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Multiplayer online games are also embedded in modern rationality. As noted by Grimes and Feenberg (2009) multiplayer online games “impose a rational form on a sector of experience” (105). These games are sites of social rationalization involving exchange of equivalents, classification and application of rules and the optimization of effort and calculation. As Grimes and Feenberg (2009: 106) explain:

Players and player moves are standardize through the program code (exchange of equivalents); formal rules are established by the game engine and operators as well as the player community (classification and application of rules); and player efforts are optimized and calculated through numeric leveling and pints systems that are further reinforced by the status and social capital granted to players of high standing (optimization of effort and calculation of results).

Certainly, the tendency of rationalization grew with modernity, especially with the Anglo-Germanic modernity. The cultural horizon of most technology is then Anglo-Germanic in origin (Dussel 1998). The predominance of this European cultural horizon around the world, and its mark in most technologies, is the consequence of technological diffusion, often the consequence of imperial and colonial encounters, and of the expansion of capitalism and commercial exchange worldwide. Yet, technologies are not simply adopted but rather adapted to local cultures and circumstances. Those adapting the technology construe the technology differently from the original producers and users of that technology, assigning new meanings to the technology in question. Even multiplayer online games are adapted in numerous ways (Feenberg and Grimes 2009). But again, and despite adaptation and the allocation of diverse meanings to technology, rationalization remains the modern cultural horizon of most technologies around the world, from the level of design to the level of use and consumption.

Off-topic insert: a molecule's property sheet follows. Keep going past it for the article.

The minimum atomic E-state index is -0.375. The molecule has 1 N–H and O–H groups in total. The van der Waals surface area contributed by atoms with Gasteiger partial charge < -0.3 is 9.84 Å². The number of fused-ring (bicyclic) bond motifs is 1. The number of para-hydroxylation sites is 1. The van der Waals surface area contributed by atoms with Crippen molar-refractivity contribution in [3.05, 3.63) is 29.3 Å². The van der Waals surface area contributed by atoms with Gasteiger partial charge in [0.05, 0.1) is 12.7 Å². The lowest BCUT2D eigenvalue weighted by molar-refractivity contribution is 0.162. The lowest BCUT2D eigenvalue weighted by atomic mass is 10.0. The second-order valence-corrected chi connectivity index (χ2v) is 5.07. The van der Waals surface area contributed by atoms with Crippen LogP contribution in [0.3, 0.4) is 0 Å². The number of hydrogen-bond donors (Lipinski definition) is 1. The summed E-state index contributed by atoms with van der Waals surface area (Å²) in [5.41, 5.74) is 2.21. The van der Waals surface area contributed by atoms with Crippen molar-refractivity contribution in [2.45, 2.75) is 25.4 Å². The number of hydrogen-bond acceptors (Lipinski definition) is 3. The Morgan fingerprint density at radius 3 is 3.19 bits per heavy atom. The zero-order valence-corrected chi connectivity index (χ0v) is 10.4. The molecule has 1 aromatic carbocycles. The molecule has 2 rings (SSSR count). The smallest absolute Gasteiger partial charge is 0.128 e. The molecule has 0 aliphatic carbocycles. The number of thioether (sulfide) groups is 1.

Appreciating technologies: some tips

So, if you want to appreciate technologies from other culture here’s what you must do.

1. Identify and name the various stakeholders or groups of people that designed, produced, developed, tested and use the technology in question.

2. Identify and list the diverse meanings, positive or negative, that these different groups attach to the technology in question.

3. Identify the cultural horizon of the technology in question. That is, identify the culturally general assumptions that form the often unquestioned background to every aspect of social life in that particular culture, including technology design, development and use in that culture.

The cultural horizon may or may not be rationalization. Yet, it is always a good place to start. Answering these questions may give you needed information for a better appreciation of technologies from other cultures. Of course, if you use it to appreciate technologies in your own culture it may reveal very interesting facts about your own culture. Try it too!

Some more tips to appreciate technology as culture

In examining technologies from other cultures you must also avoid ethnocentrism, the assumption that one’s group is superior to other groups. For example, you must avoid thinking uncritically that technologies developed in your culture are automatically better or superior to technologies developed elsewhere. You must also avoid biases in favor of Western culture. That is, you must avoid thinking uncritically that European and American technologies are better and superior than technologies developed elsewhere in the world. Also, you must avoid the uncritical assumption that all Japanese technologies are superior to technologies developed elsewhere in the world.

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Source:  OpenStax, Civis project - uprm. OpenStax CNX. Nov 20, 2013 Download for free at http://cnx.org/content/col11359/1.4
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